Authors: John O’Neill, Steven A. Swenson, Emily Stark, Dawn A. O’Neill, William J. Lewinski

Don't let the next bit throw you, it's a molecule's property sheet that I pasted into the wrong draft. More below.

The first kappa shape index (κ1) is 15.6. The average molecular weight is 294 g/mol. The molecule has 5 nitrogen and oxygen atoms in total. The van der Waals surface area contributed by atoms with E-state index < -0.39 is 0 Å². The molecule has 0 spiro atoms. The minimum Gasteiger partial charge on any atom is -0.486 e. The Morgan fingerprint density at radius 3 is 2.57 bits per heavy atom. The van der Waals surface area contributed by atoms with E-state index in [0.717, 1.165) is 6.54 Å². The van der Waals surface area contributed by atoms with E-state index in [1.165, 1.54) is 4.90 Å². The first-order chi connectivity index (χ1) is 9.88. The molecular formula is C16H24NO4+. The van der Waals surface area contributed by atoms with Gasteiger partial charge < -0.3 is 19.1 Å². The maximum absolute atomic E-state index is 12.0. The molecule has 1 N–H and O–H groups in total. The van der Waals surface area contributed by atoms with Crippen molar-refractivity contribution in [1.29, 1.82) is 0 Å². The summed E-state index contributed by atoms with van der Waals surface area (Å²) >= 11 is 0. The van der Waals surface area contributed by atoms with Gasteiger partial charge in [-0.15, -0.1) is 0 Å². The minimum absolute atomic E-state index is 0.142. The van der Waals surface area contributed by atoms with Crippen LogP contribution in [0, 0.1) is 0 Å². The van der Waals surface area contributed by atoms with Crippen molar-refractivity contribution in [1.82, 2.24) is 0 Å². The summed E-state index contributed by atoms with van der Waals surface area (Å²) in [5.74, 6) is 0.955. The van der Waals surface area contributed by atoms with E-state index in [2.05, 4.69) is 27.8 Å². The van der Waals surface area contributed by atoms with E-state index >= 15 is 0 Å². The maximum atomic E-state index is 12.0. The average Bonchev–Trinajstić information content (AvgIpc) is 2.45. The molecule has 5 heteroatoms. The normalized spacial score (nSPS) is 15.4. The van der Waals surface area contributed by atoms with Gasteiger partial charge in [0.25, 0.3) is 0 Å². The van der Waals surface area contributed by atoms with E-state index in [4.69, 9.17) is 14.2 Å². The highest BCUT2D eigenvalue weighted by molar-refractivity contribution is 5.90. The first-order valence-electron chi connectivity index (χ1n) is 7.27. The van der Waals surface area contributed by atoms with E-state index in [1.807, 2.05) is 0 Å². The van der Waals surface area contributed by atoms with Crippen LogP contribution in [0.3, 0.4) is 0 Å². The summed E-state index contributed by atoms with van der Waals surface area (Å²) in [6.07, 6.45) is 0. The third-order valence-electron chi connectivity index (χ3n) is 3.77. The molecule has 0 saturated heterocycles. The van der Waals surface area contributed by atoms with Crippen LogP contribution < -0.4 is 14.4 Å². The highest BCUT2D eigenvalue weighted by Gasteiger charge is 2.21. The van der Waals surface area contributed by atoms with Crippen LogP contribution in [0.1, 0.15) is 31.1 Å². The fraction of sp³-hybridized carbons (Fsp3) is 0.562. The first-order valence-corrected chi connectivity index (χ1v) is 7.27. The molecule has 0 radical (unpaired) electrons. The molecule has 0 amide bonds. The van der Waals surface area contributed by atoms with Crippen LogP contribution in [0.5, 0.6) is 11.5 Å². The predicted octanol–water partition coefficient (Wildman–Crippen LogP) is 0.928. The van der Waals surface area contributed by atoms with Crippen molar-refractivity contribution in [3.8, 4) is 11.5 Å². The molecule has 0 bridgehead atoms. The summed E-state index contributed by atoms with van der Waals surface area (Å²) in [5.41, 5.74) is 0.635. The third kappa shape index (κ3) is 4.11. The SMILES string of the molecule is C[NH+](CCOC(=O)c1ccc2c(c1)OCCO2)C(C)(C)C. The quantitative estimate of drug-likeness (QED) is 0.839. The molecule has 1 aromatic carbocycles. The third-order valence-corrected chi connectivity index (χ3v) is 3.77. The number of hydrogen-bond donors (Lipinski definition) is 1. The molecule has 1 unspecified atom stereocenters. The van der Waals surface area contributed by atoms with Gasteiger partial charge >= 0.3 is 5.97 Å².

The primary purpose of this study was to begin an examination of the relationship between public perception and the number of attachments on external protective vests worn by law enforcement. A secondary purpose was to examine perceptual differences between non-law enforcement majors and law enforcement majors. Images of six vests that systematically varied in the amount of external attachments were rated across eight attributes: (1) approachability, (2) militarized appearance, (3) intimidation, (4) professional appearance, (5) organization, (6) confidence instilled in an officer, (7) confidence instilled in the public, and (8) recognizable as law enforcement. Vests with more external attachments were rated as more militarized and intimidating. However, participants also rated militarized appearance and intimidation as the least important attributes when considering external protective vests. Confidence instilled (by the images of vests) in an officer, and in the public, were the highest rated attributes, respectfully. These findings suggest that a militarized and intimidating appearance might not detract from the public’s overall acceptance of external protective vests in law enforcement. In addition, law enforcement majors and non-law enforcement majors differed significantly in their ratings of all eight attributes. This suggests that exposure to law enforcement education might affect public perceptions of external protective vests. It is possible that education of the public on the function (e.g., load distribution) of external protective vest attachments might offset negative perceptions.